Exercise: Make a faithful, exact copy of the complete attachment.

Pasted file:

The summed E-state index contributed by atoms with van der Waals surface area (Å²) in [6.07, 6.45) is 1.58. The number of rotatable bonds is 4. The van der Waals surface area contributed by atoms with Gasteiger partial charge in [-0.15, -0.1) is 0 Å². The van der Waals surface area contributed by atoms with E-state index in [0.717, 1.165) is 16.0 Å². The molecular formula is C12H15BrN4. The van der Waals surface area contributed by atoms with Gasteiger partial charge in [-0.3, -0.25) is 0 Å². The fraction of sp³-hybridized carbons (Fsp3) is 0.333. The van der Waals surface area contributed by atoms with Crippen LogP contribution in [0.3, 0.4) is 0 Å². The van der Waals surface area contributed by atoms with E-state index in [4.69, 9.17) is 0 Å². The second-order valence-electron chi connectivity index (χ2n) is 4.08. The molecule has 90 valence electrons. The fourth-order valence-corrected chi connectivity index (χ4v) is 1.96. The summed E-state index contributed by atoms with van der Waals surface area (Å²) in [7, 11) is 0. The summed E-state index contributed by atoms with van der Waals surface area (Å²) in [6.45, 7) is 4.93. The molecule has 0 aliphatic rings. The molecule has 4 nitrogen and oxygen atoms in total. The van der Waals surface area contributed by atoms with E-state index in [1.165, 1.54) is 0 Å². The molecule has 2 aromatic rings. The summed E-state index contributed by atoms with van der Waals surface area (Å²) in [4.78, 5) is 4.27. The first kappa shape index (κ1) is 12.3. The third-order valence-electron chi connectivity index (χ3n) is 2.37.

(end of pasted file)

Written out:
The summed E-state index contributed by atoms with van der Waals surface area (Å²) in [6.07, 6.45) is 1.58. The number of rotatable bonds is 4. The van der Waals surface area contributed by atoms with Gasteiger partial charge in [-0.15, -0.1) is 0 Å². The van der Waals surface area contributed by atoms with E-state index in [0.717, 1.165) is 16.0 Å². The molecular formula is C12H15BrN4. The van der Waals surface area contributed by atoms with Gasteiger partial charge in [-0.3, -0.25) is 0 Å². The fraction of sp³-hybridized carbons (Fsp3) is 0.333. The van der Waals surface area contributed by atoms with Crippen LogP contribution in [0.3, 0.4) is 0 Å². The van der Waals surface area contributed by atoms with E-state index in [4.69, 9.17) is 0 Å². The second-order valence-electron chi connectivity index (χ2n) is 4.08. The molecule has 90 valence electrons. The fourth-order valence-corrected chi connectivity index (χ4v) is 1.96. The summed E-state index contributed by atoms with van der Waals surface area (Å²) in [7, 11) is 0. The summed E-state index contributed by atoms with van der Waals surface area (Å²) in [6.45, 7) is 4.93. The molecule has 0 aliphatic rings. The molecule has 4 nitrogen and oxygen atoms in total. The van der Waals surface area contributed by atoms with E-state index in [1.165, 1.54) is 0 Å². The molecule has 2 aromatic rings. The summed E-state index contributed by atoms with van der Waals surface area (Å²) in [4.78, 5) is 4.27. The first kappa shape index (κ1) is 12.3. The third-order valence-electron chi connectivity index (χ3n) is 2.37.